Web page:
IBM Monday unveiled Cognos 10, the most significant release of the company's flagship business intelligence software since IBM acquired Cognos in January 2008 for $US4.9 billion.
With its new social networking, collaboration and mobile computing capabilities, Cognos 10 marks a significant step toward the oft-stated goal of IBM and other business intelligence software developers to bring business analytics to a wider audience of users.
"This is the challenge we faced with Cognos 10, to get these capabilities out to more and more users," said Rob Ashe, IBM general manager of business analytics. Ashe, CEO of Cognos when IBM acquired it, was speaking at a press conference at the company's Information On Demand conference taking place this week in Las Vegas.
IBM also said that for the first time it is offering customers the option of deploying Cognos as a cloud-computing application. But executives made clear that there is no Software-as-a-Service version of Cognos 10.
IBM has identified business intelligence as a strategic initiative: Revenue from business analytics products and services grew 14 percent in the company's third quarter ended Sept. 30 and the vendor forecasts that business analytics and optimisation products and services will generate $US16 billion in sales by 2015.
Next: New Collaboration, Predictive Analysis Capabilities
In the last four years IBM has spent more than $US14 billion acquiring 24 companies with products in the analytics market.
"We believe we are at a very important inflection point relative to this whole idea of analysing data and using data for strategic advantage," said Steve Mills, senior vice president and group executive, IBM Software & Systems, at the press conference. Businesses, he said, "need to become more predictive [and] more forward-looking, they need to get more insight into where the world around them is going, the markets they serve, [and] the customers they work with."
IBM also unveiled new releases of its InfoSphere Information Server (version 8.5) and its DB2 database for IBM System z mainframes. Mills said the new capabilities in those products and in Cognos 10 will help businesses manage huge volumes of structured and unstructured data, even in real time, and analyse information for advanced predictive analysis and risk management tasks.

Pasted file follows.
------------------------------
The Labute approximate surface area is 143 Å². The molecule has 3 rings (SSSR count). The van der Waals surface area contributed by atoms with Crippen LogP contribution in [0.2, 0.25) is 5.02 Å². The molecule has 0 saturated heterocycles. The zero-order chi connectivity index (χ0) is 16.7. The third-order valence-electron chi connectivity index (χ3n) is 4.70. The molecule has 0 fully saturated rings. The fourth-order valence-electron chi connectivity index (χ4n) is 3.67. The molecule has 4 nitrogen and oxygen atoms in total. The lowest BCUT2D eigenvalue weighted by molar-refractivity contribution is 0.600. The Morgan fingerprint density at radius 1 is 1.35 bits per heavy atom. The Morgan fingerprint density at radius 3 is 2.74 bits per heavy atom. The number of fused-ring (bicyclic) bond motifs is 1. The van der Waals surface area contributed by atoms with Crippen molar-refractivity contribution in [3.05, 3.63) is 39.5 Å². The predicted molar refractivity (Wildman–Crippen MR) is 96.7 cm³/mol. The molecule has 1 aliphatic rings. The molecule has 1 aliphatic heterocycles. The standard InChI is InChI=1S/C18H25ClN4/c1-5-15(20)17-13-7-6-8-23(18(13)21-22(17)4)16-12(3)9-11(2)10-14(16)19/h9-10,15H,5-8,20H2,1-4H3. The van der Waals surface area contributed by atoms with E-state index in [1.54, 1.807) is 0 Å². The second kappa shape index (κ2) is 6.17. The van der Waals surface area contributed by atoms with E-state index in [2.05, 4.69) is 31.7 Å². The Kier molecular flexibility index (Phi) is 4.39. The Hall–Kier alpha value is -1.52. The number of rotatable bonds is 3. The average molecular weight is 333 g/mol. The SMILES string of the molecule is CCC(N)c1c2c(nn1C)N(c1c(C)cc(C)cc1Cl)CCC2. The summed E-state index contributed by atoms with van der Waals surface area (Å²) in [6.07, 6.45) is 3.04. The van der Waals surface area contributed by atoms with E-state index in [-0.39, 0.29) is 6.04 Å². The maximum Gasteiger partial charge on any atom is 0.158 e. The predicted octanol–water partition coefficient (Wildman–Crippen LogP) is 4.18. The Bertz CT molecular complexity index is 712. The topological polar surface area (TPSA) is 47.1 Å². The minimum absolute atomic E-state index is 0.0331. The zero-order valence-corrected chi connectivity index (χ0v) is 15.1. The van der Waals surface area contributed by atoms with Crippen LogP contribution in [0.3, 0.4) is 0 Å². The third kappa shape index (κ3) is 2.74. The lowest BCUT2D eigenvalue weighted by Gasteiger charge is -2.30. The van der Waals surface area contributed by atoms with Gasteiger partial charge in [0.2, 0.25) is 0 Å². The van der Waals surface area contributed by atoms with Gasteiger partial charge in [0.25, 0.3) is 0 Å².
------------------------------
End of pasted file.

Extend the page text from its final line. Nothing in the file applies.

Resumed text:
"The technologies have been progressing not only to make these things possible, but affordable," he said.
Cognos 10 gets its new collaboration capabilities through its integration with Lotus Connections, IBM's social collaboration application. IBM said the link is provided through a simplified, integrated user interface. The software also creates a more integrated view of historical data with real-time updates.
Cognos 10's expanded predictive analysis features come from technology from SPSS, a developer of advanced predictive analysis software IBM acquired for $US1.2 billion in October 2009. (Ashe said Cognos and SPSS had already launched a joint development project with SPSS six months before the acquisition.)
Next: Cloud Computing Deployment Option
With Cognos 10 IBM, for the first time, will allow customers to run their licensed software through IBM's cloud hosting service.
"It's just a deployment option, it's not a SaaS version," Ashe cautioned. He said business intelligence systems aren't as suitable for multi-tenant SaaS architectures, compared to CRM applications and other types of software, because business intelligence deployments tend to be customised for a company's needs and frequently involve sensitive data.
Ashe, nevertheless, said IBM is developing some SaaS-based business intelligence technology that could be available in about six months time.
This article originally appeared at crn.com
Issue: 324 | February 2014
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